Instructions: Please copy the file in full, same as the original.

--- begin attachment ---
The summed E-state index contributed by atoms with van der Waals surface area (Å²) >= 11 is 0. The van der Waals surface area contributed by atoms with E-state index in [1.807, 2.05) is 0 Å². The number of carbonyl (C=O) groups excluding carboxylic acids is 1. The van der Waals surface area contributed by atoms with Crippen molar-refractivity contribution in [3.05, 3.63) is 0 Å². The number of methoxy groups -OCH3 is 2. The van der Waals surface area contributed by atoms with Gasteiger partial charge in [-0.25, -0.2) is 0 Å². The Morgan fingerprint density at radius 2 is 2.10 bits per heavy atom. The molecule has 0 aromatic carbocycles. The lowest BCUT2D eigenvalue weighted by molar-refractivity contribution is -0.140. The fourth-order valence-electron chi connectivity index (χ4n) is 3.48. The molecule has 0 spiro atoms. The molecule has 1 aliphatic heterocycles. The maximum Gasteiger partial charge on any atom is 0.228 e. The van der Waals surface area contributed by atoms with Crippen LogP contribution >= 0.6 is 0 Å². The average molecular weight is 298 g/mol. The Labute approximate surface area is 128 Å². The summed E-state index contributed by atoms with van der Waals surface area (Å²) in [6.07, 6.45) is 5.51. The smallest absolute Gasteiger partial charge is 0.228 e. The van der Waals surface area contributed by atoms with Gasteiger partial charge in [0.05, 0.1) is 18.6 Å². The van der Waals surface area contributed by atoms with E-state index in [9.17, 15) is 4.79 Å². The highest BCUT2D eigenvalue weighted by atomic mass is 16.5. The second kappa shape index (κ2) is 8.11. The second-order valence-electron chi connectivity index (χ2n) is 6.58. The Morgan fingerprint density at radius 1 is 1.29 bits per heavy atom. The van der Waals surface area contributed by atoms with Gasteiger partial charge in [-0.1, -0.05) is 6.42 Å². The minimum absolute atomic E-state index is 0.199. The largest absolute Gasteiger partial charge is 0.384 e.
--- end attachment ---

The summed E-state index contributed by atoms with van der Waals surface area (Å²) >= 11 is 0. The van der Waals surface area contributed by atoms with E-state index in [1.807, 2.05) is 0 Å². The number of carbonyl (C=O) groups excluding carboxylic acids is 1. The van der Waals surface area contributed by atoms with Crippen molar-refractivity contribution in [3.05, 3.63) is 0 Å². The number of methoxy groups -OCH3 is 2. The van der Waals surface area contributed by atoms with Gasteiger partial charge in [-0.25, -0.2) is 0 Å². The Morgan fingerprint density at radius 2 is 2.10 bits per heavy atom. The molecule has 0 aromatic carbocycles. The lowest BCUT2D eigenvalue weighted by molar-refractivity contribution is -0.140. The fourth-order valence-electron chi connectivity index (χ4n) is 3.48. The molecule has 0 spiro atoms. The molecule has 1 aliphatic heterocycles. The maximum Gasteiger partial charge on any atom is 0.228 e. The van der Waals surface area contributed by atoms with Crippen LogP contribution >= 0.6 is 0 Å². The average molecular weight is 298 g/mol. The Labute approximate surface area is 128 Å². The summed E-state index contributed by atoms with van der Waals surface area (Å²) in [6.07, 6.45) is 5.51. The smallest absolute Gasteiger partial charge is 0.228 e. The van der Waals surface area contributed by atoms with Gasteiger partial charge in [0.05, 0.1) is 18.6 Å². The van der Waals surface area contributed by atoms with E-state index in [9.17, 15) is 4.79 Å². The highest BCUT2D eigenvalue weighted by atomic mass is 16.5. The second kappa shape index (κ2) is 8.11. The second-order valence-electron chi connectivity index (χ2n) is 6.58. The Morgan fingerprint density at radius 1 is 1.29 bits per heavy atom. The van der Waals surface area contributed by atoms with Gasteiger partial charge in [-0.1, -0.05) is 6.42 Å². The minimum absolute atomic E-state index is 0.199. The largest absolute Gasteiger partial charge is 0.384 e.